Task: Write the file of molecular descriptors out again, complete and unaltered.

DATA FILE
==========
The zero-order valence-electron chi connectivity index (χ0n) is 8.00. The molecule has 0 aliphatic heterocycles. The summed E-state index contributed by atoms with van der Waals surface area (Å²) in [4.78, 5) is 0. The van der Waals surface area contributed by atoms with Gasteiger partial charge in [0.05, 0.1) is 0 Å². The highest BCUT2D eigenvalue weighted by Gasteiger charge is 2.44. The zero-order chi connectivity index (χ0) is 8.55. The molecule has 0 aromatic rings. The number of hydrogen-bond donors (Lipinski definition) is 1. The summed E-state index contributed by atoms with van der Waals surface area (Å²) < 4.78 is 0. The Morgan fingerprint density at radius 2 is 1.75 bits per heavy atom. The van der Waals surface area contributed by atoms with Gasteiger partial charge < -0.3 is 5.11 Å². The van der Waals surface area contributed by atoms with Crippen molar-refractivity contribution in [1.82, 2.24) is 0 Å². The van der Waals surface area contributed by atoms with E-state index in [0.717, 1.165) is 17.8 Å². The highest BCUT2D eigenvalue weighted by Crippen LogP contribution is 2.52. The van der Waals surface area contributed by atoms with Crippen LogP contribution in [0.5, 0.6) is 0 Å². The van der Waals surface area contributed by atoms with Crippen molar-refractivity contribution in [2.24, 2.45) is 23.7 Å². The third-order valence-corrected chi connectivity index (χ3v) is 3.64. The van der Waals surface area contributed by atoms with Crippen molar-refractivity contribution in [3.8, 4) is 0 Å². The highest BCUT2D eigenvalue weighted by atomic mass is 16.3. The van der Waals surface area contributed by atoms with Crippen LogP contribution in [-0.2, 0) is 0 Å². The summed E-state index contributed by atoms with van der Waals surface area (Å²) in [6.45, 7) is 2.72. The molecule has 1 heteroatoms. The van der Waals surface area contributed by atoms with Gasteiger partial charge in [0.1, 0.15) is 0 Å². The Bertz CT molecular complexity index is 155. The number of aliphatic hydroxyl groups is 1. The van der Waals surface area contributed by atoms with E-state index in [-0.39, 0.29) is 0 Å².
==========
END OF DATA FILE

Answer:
The zero-order valence-electron chi connectivity index (χ0n) is 8.00. The molecule has 0 aliphatic heterocycles. The summed E-state index contributed by atoms with van der Waals surface area (Å²) in [4.78, 5) is 0. The van der Waals surface area contributed by atoms with Gasteiger partial charge in [0.05, 0.1) is 0 Å². The highest BCUT2D eigenvalue weighted by Gasteiger charge is 2.44. The zero-order chi connectivity index (χ0) is 8.55. The molecule has 0 aromatic rings. The number of hydrogen-bond donors (Lipinski definition) is 1. The summed E-state index contributed by atoms with van der Waals surface area (Å²) < 4.78 is 0. The Morgan fingerprint density at radius 2 is 1.75 bits per heavy atom. The van der Waals surface area contributed by atoms with Gasteiger partial charge < -0.3 is 5.11 Å². The van der Waals surface area contributed by atoms with Crippen molar-refractivity contribution in [1.82, 2.24) is 0 Å². The van der Waals surface area contributed by atoms with E-state index in [0.717, 1.165) is 17.8 Å². The highest BCUT2D eigenvalue weighted by Crippen LogP contribution is 2.52. The van der Waals surface area contributed by atoms with Crippen LogP contribution in [0.5, 0.6) is 0 Å². The van der Waals surface area contributed by atoms with Crippen molar-refractivity contribution in [2.24, 2.45) is 23.7 Å². The third-order valence-corrected chi connectivity index (χ3v) is 3.64. The van der Waals surface area contributed by atoms with Crippen molar-refractivity contribution in [3.8, 4) is 0 Å². The highest BCUT2D eigenvalue weighted by atomic mass is 16.3. The van der Waals surface area contributed by atoms with Crippen LogP contribution in [-0.2, 0) is 0 Å². The summed E-state index contributed by atoms with van der Waals surface area (Å²) in [6.45, 7) is 2.72. The molecule has 1 heteroatoms. The van der Waals surface area contributed by atoms with Gasteiger partial charge in [0.1, 0.15) is 0 Å². The Bertz CT molecular complexity index is 155. The number of aliphatic hydroxyl groups is 1. The van der Waals surface area contributed by atoms with E-state index in [-0.39, 0.29) is 0 Å².